Sales people that I speak with want to know who is going to buy what and when. And why not, of course every good sales person wants to know who is going to buy what and when so they can go and sell it to them. Before a prospect engages with sales, before they enter a marketing nurture program, before they research a purchase decision on our website, can you determine who is going to buy what and when with any reasonable degree of accuracy?
This sent me on a mission to answer the question of, “who is going to buy what and when?” For Business to Consumer (B2C) markets this question is relatively easy to answer as when a consumer enters your physical store or virtual store on the Internet, they are very likely to buy something from you at that they walk in or land on your website. Much more likely than the person who doesn’t enter your store or visit your website.
For business to business, I’m in a situation where I don’t have a “store” where business purchase decision makers can enter and purchase. However, I do have a corporate website where the business decision makers may or may not happen to visit. And, of course, my resale partners have their websites too, where purchase decision makers may or may not visit as well. To make this more challenging, in business to business (B2B), it’s not one individual, but often a group of individuals involved in the purchase decision.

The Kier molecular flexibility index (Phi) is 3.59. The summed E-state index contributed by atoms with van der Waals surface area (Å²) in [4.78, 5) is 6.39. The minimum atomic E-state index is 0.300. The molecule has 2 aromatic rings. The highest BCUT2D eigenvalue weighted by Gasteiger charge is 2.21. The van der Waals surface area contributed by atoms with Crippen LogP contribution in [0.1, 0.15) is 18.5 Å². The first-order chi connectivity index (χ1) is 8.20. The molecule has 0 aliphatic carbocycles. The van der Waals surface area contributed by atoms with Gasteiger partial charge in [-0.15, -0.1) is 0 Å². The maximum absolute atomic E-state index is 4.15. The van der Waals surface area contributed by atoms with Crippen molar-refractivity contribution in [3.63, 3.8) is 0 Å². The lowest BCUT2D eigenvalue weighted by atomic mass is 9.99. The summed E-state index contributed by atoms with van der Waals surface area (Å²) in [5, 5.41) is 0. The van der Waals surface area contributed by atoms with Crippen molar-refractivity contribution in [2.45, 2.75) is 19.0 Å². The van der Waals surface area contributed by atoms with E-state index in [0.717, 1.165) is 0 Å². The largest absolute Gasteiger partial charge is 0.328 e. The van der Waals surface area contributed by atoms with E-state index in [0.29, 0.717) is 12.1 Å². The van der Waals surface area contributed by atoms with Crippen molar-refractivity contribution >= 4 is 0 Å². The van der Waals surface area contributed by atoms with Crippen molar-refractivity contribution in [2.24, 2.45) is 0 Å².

Let’s Look at the Data
I’m a marketer who has access to lots of data. So I began looking at the data. Trying to see what it could tell me about who in the B2B market was going to buy what and when. As I went on this search, most of the data was “noise” and trying the find the “signal” for someone or a group business people who were likely to make a purchase decision in the near future was like looking for the needle in the haystack.
I was given propensity to purchase models with the top 100 organizations likely to purchase. Great, who do I call about these sales opportunities? The models didn’t tell me this and I had very little data that might tell me who I should market and sell to.
Then triggers hit me like a MAC truck. And you don’t need an expensive propensity model to use them! Of course the company building a new office is much more likely to purchase office furniture, phone systems and other office related infrastructure. So who’s building new offices? This is who is going to buy and I can tell you what and when.
So, are there other triggers? Yes there are! Third party phone interviews where new sales opportunities are shared are an easy hit. There’s stuff in the news and on the web that can indicate a need to purchase. There’s activity on your on your website and on third party websites that can indicate someone or a group of individuals within an organization are considering a purchase decision. There are probably even customer interactions with your customer support team that indicate it’s time for a new purchase.
Truth be told, triggers can be anything, a smell, a song, or a moment in a movie, but for demand generation there are triggers that can be significant. The triggers can identify a 20X more likely to purchase opportunity and can be quite powerful in leading towards highly targeted opportunities. Although triggers can tell you that Its very likely a purchase will occur, they don’t often tell you if there is an existing preference to purchase from one vendor or another. This is where good marketing has to execute correct to develop a preference for the purchase decision to come.
Have you found triggers and are you using them? Let me know what you think in the comments below and feel free to follow along on Twitter, LinkedIn or Subscribe to the Hype and Buzz Blog for regular updates.